There is a ‘significant risk’ that prisoners at Wymott are likely to re-offend once they are released, a new report warns.
The Ulnes Walton prison holds more than 1,100 prisoners, many of whom have been convicted of sex offences, and in the past, inspectors have reported positively about the prison.
But the Chief Inspector of Prisons, Nick Hardwick, has voiced some serious concerns following an unannounced visit between June and July.
The report, which has just been published, states: “Waiting times for the sex offender treatment programme were not excessive, but there was no alternative strategy for dealing with those assessed as unsuitable for it.
“This resulted in some being released without having done any recent offending behaviour work.”
Mr Hardwick also determined that:
- Although prisoners reported feeling safe, a significant number of vulnerable prisoners said they felt victimised and bullied;
- There had been three suicides since the last inspection in 2012, but arrangements to support those in crisis were inconsistent;
- There was considerable evidence to indicate the use of drugs was too prevalent;
- Drug availability was high, despite good supply reduction measures;
- Complaints were poorly managed;
- The promotion of equality was very weak and structures to monitor outcomes for minorities were limited, except for older prisoners and those with disabilities, which provided good care;
- The reasonably good quality health care was undermined by long delays and poor access to GPs and the dentist.
Mr Hardwick warned: “There are significant concerns that need to be corrected. The prison cannot continue to ignore the promotion of equality and diversity and poor access to certain key services undermine otherwise good health provision.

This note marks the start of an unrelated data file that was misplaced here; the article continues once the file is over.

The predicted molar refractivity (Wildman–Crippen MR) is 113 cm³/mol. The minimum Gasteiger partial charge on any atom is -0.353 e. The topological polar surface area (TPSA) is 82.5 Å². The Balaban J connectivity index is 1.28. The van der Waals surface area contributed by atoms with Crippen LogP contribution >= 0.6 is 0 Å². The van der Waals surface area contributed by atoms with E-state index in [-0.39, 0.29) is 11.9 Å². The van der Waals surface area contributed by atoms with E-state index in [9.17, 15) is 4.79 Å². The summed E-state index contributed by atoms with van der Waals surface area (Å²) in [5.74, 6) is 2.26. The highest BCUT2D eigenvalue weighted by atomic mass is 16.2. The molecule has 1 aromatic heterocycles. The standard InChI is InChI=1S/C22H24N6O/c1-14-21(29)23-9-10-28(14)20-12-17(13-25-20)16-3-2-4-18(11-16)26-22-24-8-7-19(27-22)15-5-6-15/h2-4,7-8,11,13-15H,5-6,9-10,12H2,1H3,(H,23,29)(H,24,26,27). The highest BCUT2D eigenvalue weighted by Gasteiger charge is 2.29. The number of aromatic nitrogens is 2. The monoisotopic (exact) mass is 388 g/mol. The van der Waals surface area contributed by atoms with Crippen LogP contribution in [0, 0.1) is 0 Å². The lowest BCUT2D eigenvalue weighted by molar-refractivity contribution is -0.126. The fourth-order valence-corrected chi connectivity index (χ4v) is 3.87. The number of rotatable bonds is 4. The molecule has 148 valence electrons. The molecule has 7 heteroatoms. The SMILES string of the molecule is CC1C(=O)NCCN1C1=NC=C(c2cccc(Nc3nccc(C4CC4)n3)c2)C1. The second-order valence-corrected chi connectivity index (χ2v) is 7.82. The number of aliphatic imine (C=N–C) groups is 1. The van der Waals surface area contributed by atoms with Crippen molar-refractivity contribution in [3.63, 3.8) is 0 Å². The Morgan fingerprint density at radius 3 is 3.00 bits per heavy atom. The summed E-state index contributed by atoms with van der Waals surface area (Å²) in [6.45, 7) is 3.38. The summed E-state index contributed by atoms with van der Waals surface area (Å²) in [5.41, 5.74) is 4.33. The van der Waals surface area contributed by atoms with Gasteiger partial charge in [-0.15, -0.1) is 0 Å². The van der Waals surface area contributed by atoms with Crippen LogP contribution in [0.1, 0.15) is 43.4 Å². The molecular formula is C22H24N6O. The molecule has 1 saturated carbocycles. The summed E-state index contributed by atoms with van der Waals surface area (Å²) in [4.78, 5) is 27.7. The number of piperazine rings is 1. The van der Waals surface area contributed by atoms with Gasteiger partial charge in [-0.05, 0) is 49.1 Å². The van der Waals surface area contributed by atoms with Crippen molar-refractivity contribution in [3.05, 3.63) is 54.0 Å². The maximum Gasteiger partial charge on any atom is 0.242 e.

“The prison is settled but a significant proportion of the prison’s population, while well behaved in prison, pose significant risks as offenders in the community after release.
“Structures to address and reduce those risks need to improve.”
On the other hand, Mr Hardwick was pleased to find that:
- Prisoners reported feeling safe, and levels of recorded violence and the use of force were low;
- The living accommodation was well maintained and equipped, and prisoners felt respected in their dealings with staff;
- There was an excellent day care facility available for prisoners aged over 60;
- Time out of cell was reasonably good, and learning and skills and work provision was well managed;
- There were sufficient work and training places for most prisoners, and most prisoners achieved accreditation on their courses, supported by effective teaching;
- Work opportunities were good and often took place in workshops equipped to industry standards;
- Support with basic financial issues and debt advice was provided and many prisoners were assisted in opening bank accounts before release.
Mr Hardwick added: “While our overall judgements are mixed, the key messages of this report are positive. Wymott is a settled, safe place with many strengths, first of which is its excellent provision of training and work.”
During inspections, the four tests of a healthy prison are safety, respect, purposeful activity and resettlement.
At Wymott, purposeful activity was classed as ‘good’, safety was ‘reasonably good’, and respect and resettlement were ‘not sufficiently good’.
A range of recommendations have been made for each concern raised, and Michael Spurr, Chief Executive Officer of the National Offender Management Service, said steps were already being taken to make improvements in the prison’s problem areas.
“I am pleased the Chief Inspector has recognised the strengths Wymott has and that overall it is performing well,” he said. “The Governor has already taken action in line with the recommendations of the report, including a review and strengthening of the local processes for the assessment and management of risk of harm, and will continue to take forward improvements in areas identified in the report.”